Strokes of cloud-to-ground lightning strike the ocean off of Port-la-Nouvelle in southern France.
High-speed, slow-motion lightning video captured at 6,200 frames per second

Lightning is a natural phenomenon formed by the occurrence of lightning bolts, which are electrostatic discharges through the atmosphere between two electrically charged regions, either both in the atmosphere or with one in the atmosphere and on the ground, temporarily neutralizing these in an almost instantaneous release of an average of one gigajoule of energy.[1][2][3] This discharge may produce a wide range of electromagnetic radiation, from heat created by the rapid movement of electrons, to brilliant flashes of visible light in the form of black-body radiation. Lightning causes thunder, a sound from the shock wave which develops as gases in the vicinity of the discharge experience a sudden increase in pressure. Lightning occurs commonly during thunderstorms as well as other types of energetic weather systems, but volcanic lightning can also occur during volcanic eruptions. Lightning is an atmospheric electrical phenomenon and contributes to the global atmospheric electrical circuit.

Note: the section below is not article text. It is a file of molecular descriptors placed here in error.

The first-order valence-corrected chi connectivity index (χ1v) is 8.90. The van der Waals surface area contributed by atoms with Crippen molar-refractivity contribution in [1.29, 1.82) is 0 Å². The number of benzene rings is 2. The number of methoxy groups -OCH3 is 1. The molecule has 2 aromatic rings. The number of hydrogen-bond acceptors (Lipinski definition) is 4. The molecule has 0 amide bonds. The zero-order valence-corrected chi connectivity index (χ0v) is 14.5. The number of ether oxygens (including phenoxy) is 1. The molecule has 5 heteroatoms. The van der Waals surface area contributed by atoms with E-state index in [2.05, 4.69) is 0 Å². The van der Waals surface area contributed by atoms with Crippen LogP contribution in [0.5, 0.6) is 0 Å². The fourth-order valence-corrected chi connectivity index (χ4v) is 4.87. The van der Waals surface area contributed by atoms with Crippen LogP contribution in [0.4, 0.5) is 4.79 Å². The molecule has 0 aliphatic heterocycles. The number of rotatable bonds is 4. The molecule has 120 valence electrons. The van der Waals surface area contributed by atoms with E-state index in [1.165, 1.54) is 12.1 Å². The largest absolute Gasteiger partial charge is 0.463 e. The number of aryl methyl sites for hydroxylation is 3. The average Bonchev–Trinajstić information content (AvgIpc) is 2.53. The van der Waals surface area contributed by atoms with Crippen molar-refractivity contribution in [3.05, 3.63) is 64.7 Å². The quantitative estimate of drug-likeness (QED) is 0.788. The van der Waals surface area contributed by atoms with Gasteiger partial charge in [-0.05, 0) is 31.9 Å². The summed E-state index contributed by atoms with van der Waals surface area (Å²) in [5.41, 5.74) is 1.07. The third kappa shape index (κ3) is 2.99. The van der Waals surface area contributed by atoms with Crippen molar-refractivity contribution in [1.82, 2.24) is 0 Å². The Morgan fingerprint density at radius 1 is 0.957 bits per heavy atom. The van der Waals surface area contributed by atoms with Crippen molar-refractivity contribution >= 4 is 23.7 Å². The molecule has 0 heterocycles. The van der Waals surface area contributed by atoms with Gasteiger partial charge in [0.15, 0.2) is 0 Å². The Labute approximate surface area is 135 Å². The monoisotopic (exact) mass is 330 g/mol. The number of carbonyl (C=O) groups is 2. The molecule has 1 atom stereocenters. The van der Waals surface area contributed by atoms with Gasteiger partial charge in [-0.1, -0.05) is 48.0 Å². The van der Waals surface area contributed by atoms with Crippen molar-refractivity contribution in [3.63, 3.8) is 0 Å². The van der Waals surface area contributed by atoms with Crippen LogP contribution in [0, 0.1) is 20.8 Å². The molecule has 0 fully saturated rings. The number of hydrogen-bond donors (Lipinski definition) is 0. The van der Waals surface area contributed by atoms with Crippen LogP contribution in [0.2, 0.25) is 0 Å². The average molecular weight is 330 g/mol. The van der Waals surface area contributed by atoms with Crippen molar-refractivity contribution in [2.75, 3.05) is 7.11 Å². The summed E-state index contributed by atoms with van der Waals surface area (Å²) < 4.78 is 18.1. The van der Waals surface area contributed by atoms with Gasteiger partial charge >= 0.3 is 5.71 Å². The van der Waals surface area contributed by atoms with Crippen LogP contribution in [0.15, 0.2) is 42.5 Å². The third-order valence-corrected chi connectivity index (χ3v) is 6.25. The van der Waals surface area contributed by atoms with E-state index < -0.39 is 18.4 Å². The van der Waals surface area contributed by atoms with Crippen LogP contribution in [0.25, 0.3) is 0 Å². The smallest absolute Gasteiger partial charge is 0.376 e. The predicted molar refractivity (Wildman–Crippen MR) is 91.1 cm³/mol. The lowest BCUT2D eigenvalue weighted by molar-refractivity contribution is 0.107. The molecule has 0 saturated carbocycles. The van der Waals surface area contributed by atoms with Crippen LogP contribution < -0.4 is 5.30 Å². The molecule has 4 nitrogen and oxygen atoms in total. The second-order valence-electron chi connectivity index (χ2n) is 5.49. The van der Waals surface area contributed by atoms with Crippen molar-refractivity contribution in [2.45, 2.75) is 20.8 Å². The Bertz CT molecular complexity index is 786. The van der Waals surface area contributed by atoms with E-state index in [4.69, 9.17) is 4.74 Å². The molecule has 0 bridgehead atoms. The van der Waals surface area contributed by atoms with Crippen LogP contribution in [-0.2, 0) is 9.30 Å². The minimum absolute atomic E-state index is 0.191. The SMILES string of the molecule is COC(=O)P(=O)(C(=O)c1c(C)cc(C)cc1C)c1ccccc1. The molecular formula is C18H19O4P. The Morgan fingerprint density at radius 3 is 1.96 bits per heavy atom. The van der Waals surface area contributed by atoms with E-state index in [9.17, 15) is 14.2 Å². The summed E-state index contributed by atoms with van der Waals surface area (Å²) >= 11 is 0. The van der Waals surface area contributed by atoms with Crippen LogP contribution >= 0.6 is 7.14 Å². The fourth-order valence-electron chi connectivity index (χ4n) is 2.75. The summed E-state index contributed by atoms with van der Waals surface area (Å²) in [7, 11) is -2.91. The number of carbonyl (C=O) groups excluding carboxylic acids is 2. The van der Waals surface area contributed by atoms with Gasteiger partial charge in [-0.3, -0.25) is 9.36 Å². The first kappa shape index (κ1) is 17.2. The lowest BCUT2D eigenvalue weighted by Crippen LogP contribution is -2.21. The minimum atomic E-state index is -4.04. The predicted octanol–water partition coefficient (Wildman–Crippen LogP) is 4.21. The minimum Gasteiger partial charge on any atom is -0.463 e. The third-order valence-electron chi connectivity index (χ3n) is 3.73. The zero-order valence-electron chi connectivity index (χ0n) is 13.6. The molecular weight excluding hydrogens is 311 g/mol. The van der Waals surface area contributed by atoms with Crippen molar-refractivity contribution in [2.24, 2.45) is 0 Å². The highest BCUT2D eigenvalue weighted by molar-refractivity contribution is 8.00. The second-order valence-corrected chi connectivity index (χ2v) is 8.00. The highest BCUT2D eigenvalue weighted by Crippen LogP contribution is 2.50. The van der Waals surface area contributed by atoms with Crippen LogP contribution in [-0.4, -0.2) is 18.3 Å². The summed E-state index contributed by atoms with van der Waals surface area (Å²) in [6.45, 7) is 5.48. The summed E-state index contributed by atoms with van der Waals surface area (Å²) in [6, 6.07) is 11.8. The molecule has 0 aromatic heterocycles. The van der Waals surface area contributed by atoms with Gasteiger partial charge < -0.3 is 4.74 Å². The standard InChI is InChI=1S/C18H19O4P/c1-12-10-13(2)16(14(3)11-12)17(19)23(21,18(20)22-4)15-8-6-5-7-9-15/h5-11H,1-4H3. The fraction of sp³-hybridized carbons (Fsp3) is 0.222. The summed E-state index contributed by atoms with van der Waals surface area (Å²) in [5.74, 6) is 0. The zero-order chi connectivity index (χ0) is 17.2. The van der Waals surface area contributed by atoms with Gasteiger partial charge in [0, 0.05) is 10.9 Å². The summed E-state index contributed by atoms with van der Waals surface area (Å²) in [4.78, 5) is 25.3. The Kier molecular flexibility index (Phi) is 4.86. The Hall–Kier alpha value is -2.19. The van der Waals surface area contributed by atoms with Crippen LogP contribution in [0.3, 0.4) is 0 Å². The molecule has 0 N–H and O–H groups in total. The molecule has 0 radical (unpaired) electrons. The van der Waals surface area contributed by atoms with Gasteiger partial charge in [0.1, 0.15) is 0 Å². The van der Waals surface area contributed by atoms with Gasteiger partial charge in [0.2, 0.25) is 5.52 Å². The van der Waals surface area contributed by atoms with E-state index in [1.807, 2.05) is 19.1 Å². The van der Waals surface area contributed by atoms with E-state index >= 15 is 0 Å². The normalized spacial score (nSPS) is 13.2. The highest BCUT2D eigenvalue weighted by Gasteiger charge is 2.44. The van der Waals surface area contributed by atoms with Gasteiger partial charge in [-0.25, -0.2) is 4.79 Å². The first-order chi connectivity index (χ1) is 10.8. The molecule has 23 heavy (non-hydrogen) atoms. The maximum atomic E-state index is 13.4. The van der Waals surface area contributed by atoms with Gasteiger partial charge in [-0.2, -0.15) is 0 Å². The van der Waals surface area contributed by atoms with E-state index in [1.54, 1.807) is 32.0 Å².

The three main kinds of lightning are distinguished by where they occur: either inside a single thundercloud (intra-cloud), between two clouds (cloud-to-cloud), or between a cloud and the ground (cloud-to-ground), in which case it is referred to as a lightning strike.[4][5] Many other observational variants are recognized, including "heat lightning", which can be seen from a great distance but not heard; dry lightning, which can cause forest fires; and ball lightning, which is rarely observed scientifically.

Humans have deified lightning for millennia. Idiomatic expressions derived from lightning, such as the English expression "bolt from the blue", are common across languages. At all times people have been fascinated by the sight and difference of lightning. The fear of lightning is called astraphobia.

The first known photograph of lightning is from 1847, by Thomas Martin Easterly.[6] The first surviving photograph is from 1882, by William Nicholson Jennings,[7] a photographer who spent half his life capturing pictures of lightning and proving its diversity.

  1. ^ Maggio, Christopher R.; Marshall, Thomas C.; Stolzenburg, Maribeth (2009). "Estimations of charge transferred and energy released by lightning flashes in short bursts". Journal of Geophysical Research: Atmospheres. 114 (D14): D14203. Bibcode:2009JGRD..11414203M. doi:10.1029/2008JD011506.
  2. ^ "SEVERE WEATHER 101 - Lightning Basics". Retrieved October 23, 2019.
  3. ^ "Lightning Facts". Retrieved October 23, 2019.
  4. ^ "Severe Weather Safety Guide" (PDF). National Weather Service. 2022.
  5. ^ "Lightning Facts". Fast Facts for Kids. 2022.
  6. ^ "The First Photographs of Lightning Crackle with Electric Chaos". Hyperallergic. May 25, 2016. Retrieved May 12, 2019.
  7. ^ "These are the World's First Photos of Lightning". PetaPixel. August 5, 2020.